The commission did not discuss vetting organizations who ask for large sponsorships.

OFF THE RAILS

As the OutGames unraveled financially, Cano promoted the event and assured public officials that the investment of taxpayer dollars was worthwhile.

Behind the scenes, trouble boiled over. For nearly a year, athletes had grown skeptical when they stopped receiving timely email responses from organizers. Final schedules weren’t posted on the event website. Weeks before, performers had not been paid. Permits had not been pulled. Athletes’ medals hadn’t been ordered. Venues were owed full rental fees.

Even though that was not a city event, we were one of the sponsors. … It really reflected quite poorly on us all around the world.

Commissioner John Elizabeth Alemán

Throughout, Cano and Hart told Beach administrators and elected officials that there were significant donations in the pipeline. In March, organizers announced a sponsorship from Adidas but would not say how much it was worth.

By March, the situation looked dire enough to prompt a letter from Morales to city commissioners that outlined discrepancies in financial statements provided by the OutGames. Cash and in-kind sponsorships were mixed together. No sponsorship agreements were provided. Fundraising reports did not match other financial reports.

Only a few months out, these records showed that the OutGames had $31,499 in the bank. The anticipated price tag for the whole event was about $2 million — an estimate that had already been severely scaled back from an initial $12 million figure.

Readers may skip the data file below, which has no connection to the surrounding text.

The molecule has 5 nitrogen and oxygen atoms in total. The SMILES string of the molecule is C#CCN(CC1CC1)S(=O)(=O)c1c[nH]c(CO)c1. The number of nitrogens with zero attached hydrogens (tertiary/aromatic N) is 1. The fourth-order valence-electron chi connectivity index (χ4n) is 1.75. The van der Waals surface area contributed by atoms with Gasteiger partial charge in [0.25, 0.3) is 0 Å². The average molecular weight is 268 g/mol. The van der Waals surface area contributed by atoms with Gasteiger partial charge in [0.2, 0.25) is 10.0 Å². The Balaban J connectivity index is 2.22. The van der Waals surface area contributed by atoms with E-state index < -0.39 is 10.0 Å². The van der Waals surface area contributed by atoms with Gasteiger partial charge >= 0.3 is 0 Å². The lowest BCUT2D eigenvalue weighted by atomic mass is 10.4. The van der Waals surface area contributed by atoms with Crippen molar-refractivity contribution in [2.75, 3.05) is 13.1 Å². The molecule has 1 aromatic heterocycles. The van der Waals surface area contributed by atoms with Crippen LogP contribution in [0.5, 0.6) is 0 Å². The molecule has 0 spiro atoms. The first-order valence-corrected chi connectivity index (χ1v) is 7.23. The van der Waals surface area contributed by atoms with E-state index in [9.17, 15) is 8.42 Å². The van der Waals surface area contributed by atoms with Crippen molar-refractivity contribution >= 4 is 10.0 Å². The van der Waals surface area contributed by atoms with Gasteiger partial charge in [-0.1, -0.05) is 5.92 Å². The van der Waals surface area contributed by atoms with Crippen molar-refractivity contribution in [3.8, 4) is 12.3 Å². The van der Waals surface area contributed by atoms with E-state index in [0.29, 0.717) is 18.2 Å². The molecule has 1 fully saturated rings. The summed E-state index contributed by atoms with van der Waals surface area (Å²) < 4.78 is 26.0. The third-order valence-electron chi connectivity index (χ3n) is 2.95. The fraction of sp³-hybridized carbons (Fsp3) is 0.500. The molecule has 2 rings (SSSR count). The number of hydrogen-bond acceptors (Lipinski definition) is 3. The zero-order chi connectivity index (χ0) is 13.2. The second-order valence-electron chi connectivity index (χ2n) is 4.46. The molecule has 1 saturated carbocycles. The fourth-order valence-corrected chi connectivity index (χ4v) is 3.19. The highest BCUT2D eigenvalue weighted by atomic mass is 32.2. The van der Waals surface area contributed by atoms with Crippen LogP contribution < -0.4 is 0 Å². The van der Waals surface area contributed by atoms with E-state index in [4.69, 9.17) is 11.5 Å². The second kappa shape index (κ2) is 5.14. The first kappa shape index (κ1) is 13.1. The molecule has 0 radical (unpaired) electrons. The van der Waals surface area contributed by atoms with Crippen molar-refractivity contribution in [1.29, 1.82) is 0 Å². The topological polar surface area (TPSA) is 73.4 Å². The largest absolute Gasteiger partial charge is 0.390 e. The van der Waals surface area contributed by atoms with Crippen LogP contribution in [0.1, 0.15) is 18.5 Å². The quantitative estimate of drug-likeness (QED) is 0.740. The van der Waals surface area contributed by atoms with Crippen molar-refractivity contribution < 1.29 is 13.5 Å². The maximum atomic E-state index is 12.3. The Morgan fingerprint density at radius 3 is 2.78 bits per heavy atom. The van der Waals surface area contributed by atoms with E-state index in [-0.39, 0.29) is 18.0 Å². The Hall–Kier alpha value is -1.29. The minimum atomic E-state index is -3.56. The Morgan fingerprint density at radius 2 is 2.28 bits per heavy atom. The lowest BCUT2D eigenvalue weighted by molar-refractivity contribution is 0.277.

“I can tell you they received well over $1 million,” Det. Juan Sanchez, Miami Beach police’s LGBT liaison, told a community board following the collapse of the OutGames.

World OutGames aquatics 016
Jax Cole, 36, a World OutGames Miami competitor from Long Beach, California, dives into the pool during one of the few events that wasn’t canceled. STEVE ROTHAUS srothaus@miamiherald.com

In March, Morales questioned the ability of organizers to pull it off, which led to a public reassurance from Cano before the commission.

Just two nights before OutGames opened, Cano texted a Beach commissioner asking for $250,000. Then, on the eve of the first day of social events for the games, Morales penned another memo foreshadowing what would become clear the following morning: All but a few OutGames events would be canceled due to serious financial shortcomings.

In the wake of the fiasco, city hall demanded that organizers hand over the books for a forensic audit while hundreds of athletes took it upon themselves to organize their own tournaments.

Cano resigned the week of June 5, according to an email to Beach officials from the OutGames. City officials said Hart is cooperating with auditors and that Miami Beach has been granted full access to the OutGames’ financials.

Neither man has responded to the Miami Herald’s requests for comments.

Spending quality time … on a healthier path. Today is a new day to build a better life.

Ivan Cano, former CEO of World OutGames Miami, on June 15 in New Jersey

On June 15, Cano posted on Facebook from Clark, New Jersey: “Spending quality time … on a healthier path. Today is a new day to build a better life.”

According to people at city hall, the OutGames audit is nearly completed. Auditors want to see how much money came in versus how much was spent, and where that money was spent.

“What we’re trying to accomplish is look at all the income and all the expenses,” said James Sutter, the city’s auditor, to commissioners at a recent public meeting.

Joey Flechas: 305-376-3602, @joeflech

Steve Rothaus: 305-376-3770, @SteveRothaus